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Hot & Sour Soup
This vegetarian soup provides ample protein with the inclusion of tofu. Be sure to stir fry the tofu cubes as directed for the best flavor. You will enjoy the aroma and traditional flavors in this take-out favorite prepared right in your own pot. This is a comforting and simple meal to enjoy often, and again, another example of including vegetable carbohdrates as ingredients in a recipe.

Ingredients:
2 medium red chilies, coarsely chopped
6 tablespoons rice vinegar
5 cups vegetable broth
2 stalks lemon grass, halved
4 tablespoons soy sauce, reduced-sodium
1 tablespoon sugar
1/2 lime, juiced
2 tablespoons peanut oil
1 package (16 ounces) firm tofu, cubed
4 ounces mushrooms, sliced
4 medium scallions, chopped
1 cup bok choy, shredded

Directions: Mix the chilies and vinegar together in a small non-reactive bowl. Cover and let stand at room temperature for 1 hour. Meanwhile, bring the vegetable broth to a boil in a 3-quart saucepan. Add the lemon grass, soy sauce, sugar, and lime juice, then reduce the heat and simmer for 20-30 minutes. Heat the oil in a preheated wok; add the tofu cubes and stir-fry over high heat for 2 to 3-minutes, or until browned all over. (You may need to do this in 2 batches, depending on the size of the wok.) Remove with a slotted spoon and drain on paper towels. Add the vinegar-chili mixture, mushrooms, tofu cubes, and half the scallions to the stock mixture and cook for 10 minutes. Mix the remaining scallions with the bok choy and use to garnish the soup before serving. Nutrition: Serves 6. Per 1-cup serving: 269 calories, 13 grams protein, 11 grams fat, 33 grams carbohydrate.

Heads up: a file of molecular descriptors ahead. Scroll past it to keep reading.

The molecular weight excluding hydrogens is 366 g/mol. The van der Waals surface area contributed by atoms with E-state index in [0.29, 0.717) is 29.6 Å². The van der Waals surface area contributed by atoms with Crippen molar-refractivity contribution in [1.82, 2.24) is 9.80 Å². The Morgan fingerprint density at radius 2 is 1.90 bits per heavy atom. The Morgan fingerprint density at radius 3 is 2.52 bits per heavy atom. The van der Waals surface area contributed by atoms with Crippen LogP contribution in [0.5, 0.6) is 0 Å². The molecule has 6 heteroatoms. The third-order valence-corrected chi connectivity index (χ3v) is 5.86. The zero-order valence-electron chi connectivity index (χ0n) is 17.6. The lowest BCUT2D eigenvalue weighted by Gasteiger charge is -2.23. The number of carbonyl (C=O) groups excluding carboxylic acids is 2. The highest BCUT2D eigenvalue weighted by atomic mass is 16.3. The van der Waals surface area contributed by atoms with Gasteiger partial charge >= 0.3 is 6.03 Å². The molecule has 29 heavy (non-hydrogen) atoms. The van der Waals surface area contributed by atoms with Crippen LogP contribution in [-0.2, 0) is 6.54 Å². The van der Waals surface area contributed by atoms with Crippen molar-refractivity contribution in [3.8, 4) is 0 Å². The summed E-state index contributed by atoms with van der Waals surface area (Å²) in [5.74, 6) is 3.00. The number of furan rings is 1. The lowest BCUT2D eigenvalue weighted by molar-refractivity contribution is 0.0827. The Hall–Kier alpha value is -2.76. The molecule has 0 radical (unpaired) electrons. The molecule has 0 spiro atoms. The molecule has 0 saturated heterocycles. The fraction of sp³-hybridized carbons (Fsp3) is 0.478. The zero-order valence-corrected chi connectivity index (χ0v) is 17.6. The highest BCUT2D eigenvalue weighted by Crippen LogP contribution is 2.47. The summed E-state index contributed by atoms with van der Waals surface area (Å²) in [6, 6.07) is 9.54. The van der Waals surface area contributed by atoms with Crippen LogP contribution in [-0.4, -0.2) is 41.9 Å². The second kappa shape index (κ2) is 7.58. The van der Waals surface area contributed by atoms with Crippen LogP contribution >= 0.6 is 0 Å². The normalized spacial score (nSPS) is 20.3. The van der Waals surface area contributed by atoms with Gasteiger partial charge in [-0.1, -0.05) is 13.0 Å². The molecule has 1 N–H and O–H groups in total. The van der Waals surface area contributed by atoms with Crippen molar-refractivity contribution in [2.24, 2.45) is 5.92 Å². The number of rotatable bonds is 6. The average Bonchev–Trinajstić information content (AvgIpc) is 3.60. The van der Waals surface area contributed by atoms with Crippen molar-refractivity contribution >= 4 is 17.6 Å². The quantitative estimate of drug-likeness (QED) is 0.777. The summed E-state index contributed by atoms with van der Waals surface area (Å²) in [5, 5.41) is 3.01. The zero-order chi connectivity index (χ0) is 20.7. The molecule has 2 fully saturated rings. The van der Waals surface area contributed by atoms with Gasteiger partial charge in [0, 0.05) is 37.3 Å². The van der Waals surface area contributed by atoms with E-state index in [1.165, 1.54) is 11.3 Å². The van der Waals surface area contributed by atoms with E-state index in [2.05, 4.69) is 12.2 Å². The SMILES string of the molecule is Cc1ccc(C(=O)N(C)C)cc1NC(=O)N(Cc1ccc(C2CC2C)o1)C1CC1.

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Kaye Bailey is the author of countless articles syndicated in several languages, and books available in print and electronic format including The 5 Day Pouch Test Owner's Manual 2nd Edition 2012, (1st Edition 2008 out-of-print, 50K copies in circulation); Day 6: Beyond the 5 Day Pouch Test (2009 – 3rd Printing January 2015); Cooking with Kaye Methods to Meals: Protein First Recipes You Will Love (2012).